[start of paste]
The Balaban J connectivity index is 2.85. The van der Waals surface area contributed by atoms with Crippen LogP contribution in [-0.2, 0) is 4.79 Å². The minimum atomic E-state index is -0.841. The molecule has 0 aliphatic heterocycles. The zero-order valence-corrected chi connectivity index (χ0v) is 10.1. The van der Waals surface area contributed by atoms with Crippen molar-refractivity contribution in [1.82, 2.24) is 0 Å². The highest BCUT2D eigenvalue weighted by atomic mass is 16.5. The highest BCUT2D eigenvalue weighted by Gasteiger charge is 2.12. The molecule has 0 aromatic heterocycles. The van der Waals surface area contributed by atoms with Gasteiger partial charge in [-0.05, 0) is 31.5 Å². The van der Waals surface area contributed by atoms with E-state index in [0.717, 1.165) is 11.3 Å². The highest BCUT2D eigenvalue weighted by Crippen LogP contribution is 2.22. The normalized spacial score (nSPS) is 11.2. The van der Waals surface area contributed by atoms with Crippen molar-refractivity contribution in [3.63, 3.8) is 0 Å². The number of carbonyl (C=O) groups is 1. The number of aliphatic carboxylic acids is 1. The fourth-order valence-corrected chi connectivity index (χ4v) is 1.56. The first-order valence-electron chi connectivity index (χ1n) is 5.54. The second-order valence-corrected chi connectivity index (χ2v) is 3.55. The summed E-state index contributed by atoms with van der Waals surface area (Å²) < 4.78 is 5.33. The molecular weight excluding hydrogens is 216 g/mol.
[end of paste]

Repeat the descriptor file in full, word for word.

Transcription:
The Balaban J connectivity index is 2.85. The van der Waals surface area contributed by atoms with Crippen LogP contribution in [-0.2, 0) is 4.79 Å². The minimum atomic E-state index is -0.841. The molecule has 0 aliphatic heterocycles. The zero-order valence-corrected chi connectivity index (χ0v) is 10.1. The van der Waals surface area contributed by atoms with Crippen molar-refractivity contribution in [1.82, 2.24) is 0 Å². The highest BCUT2D eigenvalue weighted by atomic mass is 16.5. The highest BCUT2D eigenvalue weighted by Gasteiger charge is 2.12. The molecule has 0 aromatic heterocycles. The van der Waals surface area contributed by atoms with Gasteiger partial charge in [-0.05, 0) is 31.5 Å². The van der Waals surface area contributed by atoms with E-state index in [0.717, 1.165) is 11.3 Å². The highest BCUT2D eigenvalue weighted by Crippen LogP contribution is 2.22. The normalized spacial score (nSPS) is 11.2. The van der Waals surface area contributed by atoms with Crippen molar-refractivity contribution in [3.63, 3.8) is 0 Å². The number of carbonyl (C=O) groups is 1. The number of aliphatic carboxylic acids is 1. The fourth-order valence-corrected chi connectivity index (χ4v) is 1.56. The first-order valence-electron chi connectivity index (χ1n) is 5.54. The second-order valence-corrected chi connectivity index (χ2v) is 3.55. The summed E-state index contributed by atoms with van der Waals surface area (Å²) < 4.78 is 5.33. The molecular weight excluding hydrogens is 216 g/mol.